Jill: It’s hard to let go sometimes though, too. I’m thinking who’s listening to this and what’s going on in their world. Sometimes you’re so used to running XYZ, whatever part of your day-to-day operations that it’s weird to let it go, but you should let it go.
Steve: We all know people that manufacture their own home improvement stuff. Jill, you and I know several people like that that they should have no business … they should never … they should always hire that out.
Jill: Right. Yeah.
Steve: If something else is going on …
Jill: They go home from work and they’re exhausted.
Steve: They manufacture another renovation project and their whole house …
Jill: The next thing they’re ripping out a wall, and I don’t think they saved any money in the end by the way, because they’re not professionals. There’s a whole other point, the professionals are doing it every single day, have all the right tools already paid for, they’ve done this job before, they can do it a fraction of the time versus you. You think you’re saving money doing it yourself, maybe not.
Steve: There’s a limitless way to avoid talking to your spouse.
Steve: That’s a lot of that, I think.
Jill: Oh, that’s their reason for ripping out the wall?
Jill: And their making their three-car garage and eight-car garage or whatever it is.
Steve: That’s why they have the cleanest golf clubs in the world.
Steve: Stuff like that.
Jill: Got it.
Steve: Join us in another episode where Jill and I discuss a completely useless topic, or maybe your all important success in real estate investment and in life. You’re cracking me up with this DMV thing. What was the thinking there, because you’re like one of the smartest people I know, if not the smartest.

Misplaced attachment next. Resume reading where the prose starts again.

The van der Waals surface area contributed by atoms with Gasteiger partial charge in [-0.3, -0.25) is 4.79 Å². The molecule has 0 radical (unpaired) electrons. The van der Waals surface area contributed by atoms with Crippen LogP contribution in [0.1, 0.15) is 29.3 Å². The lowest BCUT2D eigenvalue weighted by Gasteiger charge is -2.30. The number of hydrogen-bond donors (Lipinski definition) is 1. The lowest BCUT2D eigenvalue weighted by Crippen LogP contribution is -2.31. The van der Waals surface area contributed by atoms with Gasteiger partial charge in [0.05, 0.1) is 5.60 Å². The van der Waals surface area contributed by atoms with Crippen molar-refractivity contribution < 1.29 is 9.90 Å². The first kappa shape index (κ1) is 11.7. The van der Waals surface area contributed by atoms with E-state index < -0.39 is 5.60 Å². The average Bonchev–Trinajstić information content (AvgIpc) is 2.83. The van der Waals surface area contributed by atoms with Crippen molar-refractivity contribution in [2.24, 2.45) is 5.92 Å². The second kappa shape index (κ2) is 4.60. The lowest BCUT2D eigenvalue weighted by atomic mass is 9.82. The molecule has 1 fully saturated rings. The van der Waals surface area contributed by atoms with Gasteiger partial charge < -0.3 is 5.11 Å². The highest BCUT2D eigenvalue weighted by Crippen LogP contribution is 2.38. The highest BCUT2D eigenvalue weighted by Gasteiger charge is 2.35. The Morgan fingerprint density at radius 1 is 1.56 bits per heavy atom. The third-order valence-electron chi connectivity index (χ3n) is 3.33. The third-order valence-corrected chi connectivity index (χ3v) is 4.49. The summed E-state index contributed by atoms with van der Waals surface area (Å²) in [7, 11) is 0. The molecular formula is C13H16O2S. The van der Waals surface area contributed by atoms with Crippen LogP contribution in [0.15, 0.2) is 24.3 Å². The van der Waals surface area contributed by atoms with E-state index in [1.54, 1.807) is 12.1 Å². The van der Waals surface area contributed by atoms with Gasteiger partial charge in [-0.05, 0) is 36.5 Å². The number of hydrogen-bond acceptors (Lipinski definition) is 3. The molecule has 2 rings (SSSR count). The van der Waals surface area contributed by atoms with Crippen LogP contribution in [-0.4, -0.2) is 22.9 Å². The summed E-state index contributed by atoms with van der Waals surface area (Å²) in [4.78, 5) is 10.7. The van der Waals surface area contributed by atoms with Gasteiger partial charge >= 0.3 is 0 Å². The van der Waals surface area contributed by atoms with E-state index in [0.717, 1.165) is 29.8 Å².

Jill: I don’t know why I have a hang up about …
Steve: Is it a control thing?
Jill: … you know why? Actually, I’ll tell you one of the reasons why, because every time I’ve ever seen those places alongside the road, it looks to me like a check-cashing set up and I have an innate thing that I don’t trust them.
Steve: Yeah. So, you’re going to use one this time right?
Jill: Well, I’m forced to.
Steve: Because it’ll change your mind forever.
Jill: All right, it does to me look like a check-cashing facility and I’m like, “This is stupid.”
Steve: I think it’s the greatest thing that ever was.
Jill: All right.
Steve: It’s a win-win for everybody, the DMV wins ’cause it removes people from waiting.
Steve: And this person got a whole business sitting over there, doing whatever, and you can do everything. I don’t think there’s anything you can’t do.
Jill: They can’t do the driving stuff [crosstalk 00:19:46].
Steve: Except for the driving test, that’s right.
Jill: But all the registering and title and all that good stuff, yes. Are you done picking on me about that?
Steve: No, I’m just really surprised ’cause you’re … [crosstalk 00:19:58]
Jill: I know.
Steve: … usually you have a real specific reason when … well, now you did. You just told me.
Jill: I did. It seems sleazy to me.
Steve: Okay, that’s right.
Jill: Sorry, I didn’t know. I’ll look at it like I’m reinvesting in our community.
Steve: The one that I think you should go to is in a pretty darn good neighborhood. It’s not … people that use those, they don’t care about the forty bucks at all. So, I don’t know.
Jill: Okay, got it.
Steve: Let’s go buy some property.
If you have any questions or comments, please feel free to email me directly at steve@LandAcademy.com.